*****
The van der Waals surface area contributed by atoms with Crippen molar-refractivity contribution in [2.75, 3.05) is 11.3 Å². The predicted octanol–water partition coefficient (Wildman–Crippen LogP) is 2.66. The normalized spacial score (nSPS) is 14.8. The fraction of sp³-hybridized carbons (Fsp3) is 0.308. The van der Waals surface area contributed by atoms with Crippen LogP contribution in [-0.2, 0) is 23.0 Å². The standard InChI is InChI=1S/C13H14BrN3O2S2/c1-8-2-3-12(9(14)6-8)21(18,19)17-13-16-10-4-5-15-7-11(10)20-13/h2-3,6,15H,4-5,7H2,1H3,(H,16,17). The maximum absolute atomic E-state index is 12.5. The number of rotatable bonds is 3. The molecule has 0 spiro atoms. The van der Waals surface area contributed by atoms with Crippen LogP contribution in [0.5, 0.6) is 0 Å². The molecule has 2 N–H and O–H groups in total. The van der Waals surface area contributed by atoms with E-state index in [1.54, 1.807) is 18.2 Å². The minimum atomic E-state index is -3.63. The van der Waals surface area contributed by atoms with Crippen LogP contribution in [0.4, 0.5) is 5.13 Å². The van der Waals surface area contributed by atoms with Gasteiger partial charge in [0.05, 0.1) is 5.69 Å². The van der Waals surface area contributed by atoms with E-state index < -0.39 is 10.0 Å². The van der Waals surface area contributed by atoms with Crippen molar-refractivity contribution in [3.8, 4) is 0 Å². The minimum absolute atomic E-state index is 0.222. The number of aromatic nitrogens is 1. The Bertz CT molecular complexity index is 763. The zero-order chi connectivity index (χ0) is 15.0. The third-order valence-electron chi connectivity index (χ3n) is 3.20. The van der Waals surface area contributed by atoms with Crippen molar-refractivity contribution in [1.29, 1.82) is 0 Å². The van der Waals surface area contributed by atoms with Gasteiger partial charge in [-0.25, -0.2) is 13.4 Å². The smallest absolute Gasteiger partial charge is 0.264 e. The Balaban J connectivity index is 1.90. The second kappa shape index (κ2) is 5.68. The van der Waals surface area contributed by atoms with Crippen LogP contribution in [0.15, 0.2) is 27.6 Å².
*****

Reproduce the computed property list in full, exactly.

The van der Waals surface area contributed by atoms with Crippen molar-refractivity contribution in [2.75, 3.05) is 11.3 Å². The predicted octanol–water partition coefficient (Wildman–Crippen LogP) is 2.66. The normalized spacial score (nSPS) is 14.8. The fraction of sp³-hybridized carbons (Fsp3) is 0.308. The van der Waals surface area contributed by atoms with Crippen LogP contribution in [-0.2, 0) is 23.0 Å². The standard InChI is InChI=1S/C13H14BrN3O2S2/c1-8-2-3-12(9(14)6-8)21(18,19)17-13-16-10-4-5-15-7-11(10)20-13/h2-3,6,15H,4-5,7H2,1H3,(H,16,17). The maximum absolute atomic E-state index is 12.5. The number of rotatable bonds is 3. The molecule has 0 spiro atoms. The van der Waals surface area contributed by atoms with Crippen LogP contribution in [0.5, 0.6) is 0 Å². The molecule has 2 N–H and O–H groups in total. The van der Waals surface area contributed by atoms with E-state index in [1.54, 1.807) is 18.2 Å². The minimum atomic E-state index is -3.63. The van der Waals surface area contributed by atoms with Crippen LogP contribution in [0.4, 0.5) is 5.13 Å². The van der Waals surface area contributed by atoms with Gasteiger partial charge in [0.05, 0.1) is 5.69 Å². The van der Waals surface area contributed by atoms with E-state index < -0.39 is 10.0 Å². The van der Waals surface area contributed by atoms with Crippen molar-refractivity contribution in [3.8, 4) is 0 Å². The minimum absolute atomic E-state index is 0.222. The number of aromatic nitrogens is 1. The Bertz CT molecular complexity index is 763. The zero-order chi connectivity index (χ0) is 15.0. The third-order valence-electron chi connectivity index (χ3n) is 3.20. The van der Waals surface area contributed by atoms with Crippen molar-refractivity contribution in [1.29, 1.82) is 0 Å². The van der Waals surface area contributed by atoms with Gasteiger partial charge in [-0.25, -0.2) is 13.4 Å². The smallest absolute Gasteiger partial charge is 0.264 e. The Balaban J connectivity index is 1.90. The second kappa shape index (κ2) is 5.68. The van der Waals surface area contributed by atoms with Crippen LogP contribution in [0.15, 0.2) is 27.6 Å².